Tony Bennett is credited with saying “Life is a beautiful gift.”  Christmas brings up childhood memories for most of us.  I am a child of television who never grew up, old enough to remember 78s on store shelves and young enough to have missed radio.  The Mickey Mouse Club was my mother’s babysitter before dinner.  Howdy Doody was a never-miss, and sparked my interest in marionettes.  So in the spirt of “never forget the past…just don’t live in it,” here is a Christmas greeting from the marketing wizards of a children’s television show.  This is an edited version of a two-disc record set.  How interesting that on the label Howdy Doody is referred to as an “it.”


Merry Christmas everyone!


File Attachment: Howdy Doody Christmas 

“Howdy Doody’s Christmas Party”  Story and Songs by Edward Kean featuring Howdy Doody and it’s creator Bob Smith, Orchestra conducted by Norman Leyden, Victor 45-5310

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Pool Boarding – A New Vintage Las Vegas Sport

Just what we didn’t need. Another new twist in the topsy turvey thrill ride of foreclosure mess that we’re in.

IMG_9332I stumbled onto a whole group of ADULTS in the back yard of a foreclosure. Two more arrived while I was still there. Truth be told, if I knew how to ride a skateboard, I’d have joined in the fun.

I did question them at length, and found out that they had actually emptied about 3 feet of standing water, so in their minds, they’re doing a public service. This entire group was from the suburbs. They text the location around to their friends whenever they discover a new pool with an interesting shape and design. They have about a dozen favorites and they’re all in Vintage Vegas.

I asked why they came in from the suburbs, and they told me that all the pools in the newer neighborhoods were too small, too square, too shallow and that there’s a 2 story house overlooking the backyard of every suburban pool they had scouted. That sounds like a whole new generation of fans of Vintage Vegas, that is… if they don’t kill themselves before they become first time homebuyers.  

This is the very first movie I EVER filmed. I always knew it was a function on my camera, but I’d never tried it before. It’s the 2nd time I uploaded anything onto YouTube. I’m going to start doing it more often now that I know how.

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Neon Museum Offers $5 Admission As Part of the “December To Remember” Festivities

December to Remember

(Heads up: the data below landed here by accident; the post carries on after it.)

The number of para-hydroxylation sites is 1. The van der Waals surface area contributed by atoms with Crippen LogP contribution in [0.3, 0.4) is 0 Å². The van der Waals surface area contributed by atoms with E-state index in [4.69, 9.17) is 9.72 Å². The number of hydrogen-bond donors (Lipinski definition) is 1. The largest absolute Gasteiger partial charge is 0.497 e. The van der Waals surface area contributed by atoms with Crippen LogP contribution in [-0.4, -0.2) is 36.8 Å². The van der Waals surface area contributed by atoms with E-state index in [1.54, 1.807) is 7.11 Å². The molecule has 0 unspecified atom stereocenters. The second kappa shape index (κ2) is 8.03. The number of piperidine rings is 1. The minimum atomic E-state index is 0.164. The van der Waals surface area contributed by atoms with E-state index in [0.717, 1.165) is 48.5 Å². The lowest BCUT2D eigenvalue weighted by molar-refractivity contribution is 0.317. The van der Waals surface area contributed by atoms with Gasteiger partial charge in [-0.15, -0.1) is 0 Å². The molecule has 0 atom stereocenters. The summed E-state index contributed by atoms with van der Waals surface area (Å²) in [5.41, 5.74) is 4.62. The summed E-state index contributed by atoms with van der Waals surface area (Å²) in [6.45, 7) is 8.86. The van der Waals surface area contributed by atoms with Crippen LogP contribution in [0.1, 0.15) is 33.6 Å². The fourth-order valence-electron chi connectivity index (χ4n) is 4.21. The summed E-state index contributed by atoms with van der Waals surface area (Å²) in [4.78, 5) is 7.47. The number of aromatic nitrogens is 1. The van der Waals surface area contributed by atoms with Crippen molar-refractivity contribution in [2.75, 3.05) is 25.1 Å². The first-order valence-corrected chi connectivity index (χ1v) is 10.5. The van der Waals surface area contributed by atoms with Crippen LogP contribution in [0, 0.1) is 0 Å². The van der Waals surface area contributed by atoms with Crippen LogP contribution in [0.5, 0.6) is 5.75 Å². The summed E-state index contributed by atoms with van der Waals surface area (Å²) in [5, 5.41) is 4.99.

Saturday, December 27th
11am-3pm – Self Guided Tours of The Boneyard for $5

Guided tours of The Boneyard at 12pm, 1pm, 2pm, 3pm.


The Neon Museum will offer a discounted admission price of $5 to its outdoor Boneyard display of historic neon signs on Saturday, December 27, 2008 from 11 am to 3 pm.  Festivities include several surprise celebrity impersonators throughout the day to meet and greet everyone. Visitors can drop in and tour the facility on their own, or participate in scheduled guided tours at noon, 1 pm, 2 pm and 3 pm. Gates will be locked promptly at 3 pm. No pre-registration is required for this event only.  All standard tour rules and regulations apply.


Normally the admission price for guided tours is $15 per person, and advance registration is required. The Neon Museum is offering this special day as part of the Downtown Cultural Corridor’s “December to Remember—Holiday Traditions From Around the World” celebration.


The Downtown Cultural Corridor includes the Natural History Museum, the Old Las Vegas Mormon Fort State Historic Park, Reed Whipple Cultural Center, the Las Vegas Library and the Lied Discovery Children’s Museum.


The Neon Museum is a non-profit organization whose purpose is to save historic Las Vegas neon signs and educate the public about their historic and cultural value.


For more information about the Neon Museum call (702)387-NEON (6366) or go to www.neonmuseum.org. Cultural Corridor information available at www.culturalcorridorvegas.org.

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Worst MLS Photo Of The Day

890755_601_16This is what copper plumbing theft actually looks like.

I mean behind the toilet, not in the mirror.




The only thing worse than a bad picture is NO PICTURES AT ALL!

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Fun Fun Fun at Frankie’s Tiki Room

Thanks to all of you who stopped in at our VeryVintageVegas Meet and Greet last night! If you missed it…..and you know who you are….we’ll do another one in the spring.


We had about 75 people, all of whom were more than impressed with how original and terrific the Tiki surroundings were for a night out with old and new friends.




Jaede (as Marilyn) and MaryJOY on the left

Joey (my baby brother) and MaryJOY.



IMG_9295Adam Burke, with Heidi and Scott Swank. Adam did the great piece for KNPR Radio about the Flamingo Club Cocktail Parties. Heidi, Scott and I were featured with lots of discussion about Mid Century Modern and all of it’s different aspects.








Brian Paco Alvarez and Andrew Kiraly from City Life Magazine. Andrew’s responsible for picking the Save the Huntridge Committee as City Life Heroes in the issue that’s on the stands now.